The absence of a Will can also delay the distribution of your estate, resulting in inconvenience or even financial difficulty for your beneficiaries. Also, your estate may incur unnecessary administration costs.
If you do not already have a Will, you should prepare one after you have considered all the aspects outlined so far. People typically have their own lawyer draft their Will based on the estate plan professionals have helped develop. Once the Will is written, review it closely to confirm that all your goals have been met.
In addition to providing instructions for distributing your estate, your Will is the document where you can name your choice of a guardian for your minor children. While the designation is not legally binding, naming a guardian in your Will lets the court know who you want to care for your children, and may influence the court’s permanent appointment. Once completed, your Will should be held in safekeeping.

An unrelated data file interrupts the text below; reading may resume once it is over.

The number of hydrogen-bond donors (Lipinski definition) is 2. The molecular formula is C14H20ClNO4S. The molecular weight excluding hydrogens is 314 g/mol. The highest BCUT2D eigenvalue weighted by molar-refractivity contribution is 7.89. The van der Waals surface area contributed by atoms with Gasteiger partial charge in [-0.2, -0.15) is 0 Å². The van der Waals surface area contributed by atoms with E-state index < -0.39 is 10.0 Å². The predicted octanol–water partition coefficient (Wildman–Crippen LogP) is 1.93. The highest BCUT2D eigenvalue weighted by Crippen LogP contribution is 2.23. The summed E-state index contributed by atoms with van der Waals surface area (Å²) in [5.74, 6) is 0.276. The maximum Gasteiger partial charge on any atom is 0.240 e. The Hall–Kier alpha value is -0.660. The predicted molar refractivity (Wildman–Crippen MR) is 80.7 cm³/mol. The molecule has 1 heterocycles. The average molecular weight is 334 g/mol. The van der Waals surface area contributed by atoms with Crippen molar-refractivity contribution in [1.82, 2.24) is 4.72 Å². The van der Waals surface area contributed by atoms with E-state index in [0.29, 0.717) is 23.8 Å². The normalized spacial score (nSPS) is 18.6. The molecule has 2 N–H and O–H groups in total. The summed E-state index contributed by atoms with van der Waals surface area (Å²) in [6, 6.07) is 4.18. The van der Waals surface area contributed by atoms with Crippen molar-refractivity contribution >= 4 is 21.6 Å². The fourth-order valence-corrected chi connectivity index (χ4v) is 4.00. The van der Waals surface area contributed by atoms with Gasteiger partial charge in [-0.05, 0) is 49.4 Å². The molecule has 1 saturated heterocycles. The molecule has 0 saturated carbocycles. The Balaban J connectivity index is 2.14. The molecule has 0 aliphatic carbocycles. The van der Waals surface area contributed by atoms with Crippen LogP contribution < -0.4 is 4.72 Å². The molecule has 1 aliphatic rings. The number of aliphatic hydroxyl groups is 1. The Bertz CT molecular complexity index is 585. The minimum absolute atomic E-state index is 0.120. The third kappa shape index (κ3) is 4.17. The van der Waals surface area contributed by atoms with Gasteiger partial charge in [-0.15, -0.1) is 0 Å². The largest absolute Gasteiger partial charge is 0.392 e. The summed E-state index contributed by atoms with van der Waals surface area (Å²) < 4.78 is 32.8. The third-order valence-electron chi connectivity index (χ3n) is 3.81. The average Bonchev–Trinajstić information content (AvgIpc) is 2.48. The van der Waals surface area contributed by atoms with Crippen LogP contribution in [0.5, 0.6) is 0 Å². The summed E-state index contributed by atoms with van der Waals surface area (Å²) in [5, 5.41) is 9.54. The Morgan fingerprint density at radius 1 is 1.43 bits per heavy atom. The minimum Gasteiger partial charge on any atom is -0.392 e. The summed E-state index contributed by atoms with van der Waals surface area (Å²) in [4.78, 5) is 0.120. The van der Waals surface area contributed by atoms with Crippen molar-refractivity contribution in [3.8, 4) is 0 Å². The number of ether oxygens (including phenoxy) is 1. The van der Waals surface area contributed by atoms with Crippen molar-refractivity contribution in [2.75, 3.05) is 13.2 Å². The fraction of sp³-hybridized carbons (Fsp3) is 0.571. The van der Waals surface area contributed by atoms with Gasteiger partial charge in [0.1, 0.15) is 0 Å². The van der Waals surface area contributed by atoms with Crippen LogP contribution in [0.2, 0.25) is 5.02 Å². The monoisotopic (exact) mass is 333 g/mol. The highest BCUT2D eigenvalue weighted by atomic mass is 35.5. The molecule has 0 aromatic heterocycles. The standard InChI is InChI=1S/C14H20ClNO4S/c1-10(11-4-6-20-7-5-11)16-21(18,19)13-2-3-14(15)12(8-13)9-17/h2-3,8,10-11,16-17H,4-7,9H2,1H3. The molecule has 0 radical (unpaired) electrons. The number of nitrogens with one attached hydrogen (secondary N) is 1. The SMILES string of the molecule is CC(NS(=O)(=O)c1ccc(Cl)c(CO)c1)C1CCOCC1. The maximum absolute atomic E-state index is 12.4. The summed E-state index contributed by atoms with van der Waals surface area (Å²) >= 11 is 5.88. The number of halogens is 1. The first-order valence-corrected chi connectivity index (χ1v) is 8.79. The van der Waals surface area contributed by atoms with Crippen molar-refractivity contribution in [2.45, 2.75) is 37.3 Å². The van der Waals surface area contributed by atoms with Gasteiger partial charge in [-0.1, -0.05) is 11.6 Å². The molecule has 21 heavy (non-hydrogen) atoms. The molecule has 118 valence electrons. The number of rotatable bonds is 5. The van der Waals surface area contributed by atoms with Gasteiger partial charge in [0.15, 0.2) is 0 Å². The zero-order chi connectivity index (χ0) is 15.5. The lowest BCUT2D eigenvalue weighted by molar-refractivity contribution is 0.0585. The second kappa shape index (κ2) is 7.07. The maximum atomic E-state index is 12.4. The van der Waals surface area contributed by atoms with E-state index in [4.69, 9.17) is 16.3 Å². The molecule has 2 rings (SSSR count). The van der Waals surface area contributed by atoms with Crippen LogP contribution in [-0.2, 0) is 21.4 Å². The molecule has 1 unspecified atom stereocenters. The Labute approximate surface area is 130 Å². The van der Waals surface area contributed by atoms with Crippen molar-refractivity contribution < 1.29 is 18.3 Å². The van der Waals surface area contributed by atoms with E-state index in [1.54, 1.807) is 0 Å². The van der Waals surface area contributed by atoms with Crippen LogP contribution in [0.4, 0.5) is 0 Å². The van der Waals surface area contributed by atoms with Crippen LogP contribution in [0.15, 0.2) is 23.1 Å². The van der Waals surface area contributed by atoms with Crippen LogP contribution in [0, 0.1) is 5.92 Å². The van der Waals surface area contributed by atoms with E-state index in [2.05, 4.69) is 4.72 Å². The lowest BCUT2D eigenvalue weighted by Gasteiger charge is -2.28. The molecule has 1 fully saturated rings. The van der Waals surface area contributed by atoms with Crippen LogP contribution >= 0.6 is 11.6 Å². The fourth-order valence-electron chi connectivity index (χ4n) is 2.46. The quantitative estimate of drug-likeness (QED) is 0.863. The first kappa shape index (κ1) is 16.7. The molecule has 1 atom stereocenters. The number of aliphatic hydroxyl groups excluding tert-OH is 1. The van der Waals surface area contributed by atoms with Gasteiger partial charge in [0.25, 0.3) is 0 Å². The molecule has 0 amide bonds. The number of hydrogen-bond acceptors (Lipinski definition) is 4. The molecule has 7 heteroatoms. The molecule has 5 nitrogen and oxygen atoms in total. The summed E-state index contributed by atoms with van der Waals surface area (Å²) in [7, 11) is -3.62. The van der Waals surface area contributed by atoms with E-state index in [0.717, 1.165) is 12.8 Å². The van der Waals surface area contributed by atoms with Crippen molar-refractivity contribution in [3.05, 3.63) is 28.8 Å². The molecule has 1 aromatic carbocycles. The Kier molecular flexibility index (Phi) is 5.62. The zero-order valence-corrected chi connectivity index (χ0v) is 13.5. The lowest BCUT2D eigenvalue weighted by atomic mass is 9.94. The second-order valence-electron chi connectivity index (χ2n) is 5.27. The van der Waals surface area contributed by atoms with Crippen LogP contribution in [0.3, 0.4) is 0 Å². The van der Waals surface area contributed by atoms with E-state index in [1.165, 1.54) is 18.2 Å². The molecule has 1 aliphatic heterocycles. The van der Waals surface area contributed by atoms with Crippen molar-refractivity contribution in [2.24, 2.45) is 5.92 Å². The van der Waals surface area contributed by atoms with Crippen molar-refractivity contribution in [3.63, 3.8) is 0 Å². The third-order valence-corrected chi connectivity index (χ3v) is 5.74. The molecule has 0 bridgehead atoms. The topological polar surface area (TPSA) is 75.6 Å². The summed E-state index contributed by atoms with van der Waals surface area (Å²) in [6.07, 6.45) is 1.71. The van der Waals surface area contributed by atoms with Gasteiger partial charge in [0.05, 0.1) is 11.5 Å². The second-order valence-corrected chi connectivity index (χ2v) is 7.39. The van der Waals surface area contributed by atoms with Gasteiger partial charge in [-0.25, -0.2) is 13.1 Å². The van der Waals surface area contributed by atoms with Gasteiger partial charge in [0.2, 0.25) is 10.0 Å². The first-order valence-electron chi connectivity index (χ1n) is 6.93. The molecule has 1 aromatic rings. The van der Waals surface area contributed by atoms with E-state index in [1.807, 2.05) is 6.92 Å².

It is important that your Will be kept up-to-date. Generally, your Will should be reviewed every three to five years, or whenever there are significant changes in your personal or financial circumstances, or those of your beneficiaries. In addition, changes in the laws of your province may affect your estate plan.
Prepare a Power of Attorney
Part of a complete estate plan includes planning for possible illness, accident, or other disability that leaves you unable to manage your affairs. A Power of Attorney for property is a legal document that empowers another person to manage your financial affairs during your lifetime. In addition, in some provinces, it is now possible to name a Power of Attorney for personal care, which allows you to name someone to make decisions on your behalf concerning nutrition, shelter, clothing and consent for medical treatment should you become incapable of doing so.
Before you prepare a Power of Attorney, a lawyer should be consulted so that you fully understand the powers that your designated attorney will have, and the circumstances under which the Power of Attorney can be activated or terminated. In all cases, Powers of Attorney terminate upon your death, at which time your Will takes effect.
Choosing A Qualified Executor